Fresco to Mosaic: Impact of Art on the 18th Century

House of Neptune and Amphitrite

Mosaic of Neptune and Amphitrite, pre-79 AD, mosaic, House of the Neptune: Herculaneum; 

Ercolano, Campania, Italy

Chiron and Achilles Herculaneum

The Centaur Chiron Teaching Achilles, from the Basilica at Herculaneum, c. 65 -79 A.D, fresco (National Archeological Museum of Naples)

Marble Wall, House of Dionysian

Relief with Bacchus and Followers from from House of Dionysian Reliefs, 1st century AD, marble wall panel (National Archaeology Museum of Naples)

Aside from sculptures, the discoveries most championed were fresco paintings and mosaics found in the homes. The works discovered by Weber further contributed to the revival of classicism in the 18th century. On one hand, some of the frescoes unearthed contradicted what people thought classical art was supposed to look like, as placed next to Greek art, the Romans’ seemed inferior. The paintings found at Herculaneum were said to lack color, design and perspective by the antiquarian Charles-Nicolas Cochin (1715-1790), entirely contradicting the image of classical art that 18th-century intellectuals had in mind.1 The 18th-century crowds discussed the beauty of the objects found, as some objects, such as tools or paintings, seemed odd.2 Still, the these paintings only contributed to the shift towards Neoclassicism. In other words, artists began to look at these works as models for their own works, emulating the style found in Herculaneum to diverge from the frivolity of Rococo. This trend continued on into the 19th century. For example, Nicolas Gosse (1787-1878) and Auguste Vinchon (1789-1855) painted a series of paintings, Scenes from Ancient Life for the Louvre, inspired by engravings found at Herculaneum.3 The shift towards classical styles also meant a renewed interest in portraying religion for 18th-century artists, as most of the ancient works from Herculaneum and Pompeii portrayed mythological or historical scenes. One notable mosaic depicts Neptune (Poseidon) and Amphitrite, the two Gods of the sea that residents of Herculaneum worshiped. The painting itself is a mosaic on a wall of a home, rendering the Gods as masters of the sea. As discussed earlier, the illustration of the Gods emulated the ideal human body type, even with women. In a fresco featuring the Chiron and Achilles, the great hero Achilles is learning from the centaur. The figures are incredibly matched with classical culture; Chiron wears a wreath on his head in addition to a cape-like material, as if Chiron is a king or god. Achilles’ body is painted a well-groomed and athletic figure that is holding a lyre. The background features classical architecture that 18th century audiences had been accustom to in studying classical times.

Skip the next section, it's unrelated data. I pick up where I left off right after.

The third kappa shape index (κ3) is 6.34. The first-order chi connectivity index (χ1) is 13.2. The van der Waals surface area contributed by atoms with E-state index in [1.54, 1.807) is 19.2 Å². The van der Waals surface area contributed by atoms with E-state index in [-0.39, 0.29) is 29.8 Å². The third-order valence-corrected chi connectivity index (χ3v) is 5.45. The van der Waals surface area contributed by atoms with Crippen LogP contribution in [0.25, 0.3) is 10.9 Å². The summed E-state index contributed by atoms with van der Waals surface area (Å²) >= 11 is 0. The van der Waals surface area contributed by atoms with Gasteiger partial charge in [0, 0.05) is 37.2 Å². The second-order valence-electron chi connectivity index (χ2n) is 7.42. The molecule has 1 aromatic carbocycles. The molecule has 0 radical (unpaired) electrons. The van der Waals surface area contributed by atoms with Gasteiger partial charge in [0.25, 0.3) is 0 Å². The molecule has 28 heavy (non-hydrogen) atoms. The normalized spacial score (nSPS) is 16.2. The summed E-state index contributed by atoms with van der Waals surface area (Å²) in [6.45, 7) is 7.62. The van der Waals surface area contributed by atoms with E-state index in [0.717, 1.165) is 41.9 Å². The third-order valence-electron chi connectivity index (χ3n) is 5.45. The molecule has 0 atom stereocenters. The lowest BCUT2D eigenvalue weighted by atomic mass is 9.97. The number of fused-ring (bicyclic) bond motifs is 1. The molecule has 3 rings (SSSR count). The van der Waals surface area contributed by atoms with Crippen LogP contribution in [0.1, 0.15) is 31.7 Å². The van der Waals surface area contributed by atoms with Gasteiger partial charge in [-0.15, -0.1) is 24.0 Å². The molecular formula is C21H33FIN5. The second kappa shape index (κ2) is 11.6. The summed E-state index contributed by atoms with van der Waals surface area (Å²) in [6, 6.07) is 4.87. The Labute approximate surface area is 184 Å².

Alcubierre and Weber discovered several marble walls in the most wealthy houses. One recognizable is the House of Dionysian Relief, which came with multiple wall marble pictures that date back to the 1st century AD or prior. Similar to the frescoes and sculptures, the marbles, such as Relief with Bacchus and followers reflect the style in which the artists at Herculaneum did their artwork: incredible focus on detail to obtain illustrate the Gods they worshiped in high regards.



1. Goran, Blix, From Paris to Pompeii: French Romanticism and the Cultural Politics of Archaeology,  (Pennsylvania: University of Pennsylvania Press, 2009), 16, accessed May 8, 2017, 

2. Blix, 19

3. Blix, 17


Fresco to Mosaic: Impact of Art on the 18th Century